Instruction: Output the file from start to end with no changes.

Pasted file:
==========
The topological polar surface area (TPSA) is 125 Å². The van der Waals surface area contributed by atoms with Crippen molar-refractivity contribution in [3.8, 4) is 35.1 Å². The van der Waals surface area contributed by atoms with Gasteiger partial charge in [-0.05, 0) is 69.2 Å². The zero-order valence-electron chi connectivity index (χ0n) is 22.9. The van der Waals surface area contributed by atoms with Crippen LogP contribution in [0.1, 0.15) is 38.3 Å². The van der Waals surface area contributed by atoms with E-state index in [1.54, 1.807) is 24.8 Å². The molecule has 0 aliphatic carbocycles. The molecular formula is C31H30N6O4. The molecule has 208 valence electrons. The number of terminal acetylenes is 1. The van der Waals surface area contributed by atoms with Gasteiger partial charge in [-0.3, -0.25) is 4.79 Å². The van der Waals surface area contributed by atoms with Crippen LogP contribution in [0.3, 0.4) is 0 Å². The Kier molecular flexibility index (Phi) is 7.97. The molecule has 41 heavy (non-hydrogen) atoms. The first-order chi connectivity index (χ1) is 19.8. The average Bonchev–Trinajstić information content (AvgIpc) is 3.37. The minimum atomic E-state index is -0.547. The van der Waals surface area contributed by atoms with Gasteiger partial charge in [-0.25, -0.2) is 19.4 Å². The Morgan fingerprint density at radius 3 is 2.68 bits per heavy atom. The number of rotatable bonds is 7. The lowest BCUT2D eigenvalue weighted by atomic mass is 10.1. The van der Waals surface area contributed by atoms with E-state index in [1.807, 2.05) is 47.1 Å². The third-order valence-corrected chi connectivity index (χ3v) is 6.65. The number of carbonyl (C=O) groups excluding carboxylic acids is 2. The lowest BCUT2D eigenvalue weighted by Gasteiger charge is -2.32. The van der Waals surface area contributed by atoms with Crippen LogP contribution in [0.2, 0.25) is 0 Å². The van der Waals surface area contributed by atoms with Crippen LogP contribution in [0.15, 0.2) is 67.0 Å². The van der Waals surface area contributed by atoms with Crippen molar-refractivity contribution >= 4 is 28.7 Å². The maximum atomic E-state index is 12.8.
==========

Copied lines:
The topological polar surface area (TPSA) is 125 Å². The van der Waals surface area contributed by atoms with Crippen molar-refractivity contribution in [3.8, 4) is 35.1 Å². The van der Waals surface area contributed by atoms with Gasteiger partial charge in [-0.05, 0) is 69.2 Å². The zero-order valence-electron chi connectivity index (χ0n) is 22.9. The van der Waals surface area contributed by atoms with Crippen LogP contribution in [0.1, 0.15) is 38.3 Å². The van der Waals surface area contributed by atoms with E-state index in [1.54, 1.807) is 24.8 Å². The molecule has 0 aliphatic carbocycles. The molecular formula is C31H30N6O4. The molecule has 208 valence electrons. The number of terminal acetylenes is 1. The van der Waals surface area contributed by atoms with Gasteiger partial charge in [-0.3, -0.25) is 4.79 Å². The van der Waals surface area contributed by atoms with Crippen LogP contribution in [0.3, 0.4) is 0 Å². The Kier molecular flexibility index (Phi) is 7.97. The molecule has 41 heavy (non-hydrogen) atoms. The first-order chi connectivity index (χ1) is 19.8. The average Bonchev–Trinajstić information content (AvgIpc) is 3.37. The minimum atomic E-state index is -0.547. The van der Waals surface area contributed by atoms with Gasteiger partial charge in [-0.25, -0.2) is 19.4 Å². The Morgan fingerprint density at radius 3 is 2.68 bits per heavy atom. The number of rotatable bonds is 7. The lowest BCUT2D eigenvalue weighted by atomic mass is 10.1. The van der Waals surface area contributed by atoms with E-state index in [1.807, 2.05) is 47.1 Å². The third-order valence-corrected chi connectivity index (χ3v) is 6.65. The number of carbonyl (C=O) groups excluding carboxylic acids is 2. The lowest BCUT2D eigenvalue weighted by Gasteiger charge is -2.32. The van der Waals surface area contributed by atoms with Crippen LogP contribution in [0.2, 0.25) is 0 Å². The van der Waals surface area contributed by atoms with Crippen LogP contribution in [0.15, 0.2) is 67.0 Å². The van der Waals surface area contributed by atoms with Crippen molar-refractivity contribution >= 4 is 28.7 Å². The maximum atomic E-state index is 12.8.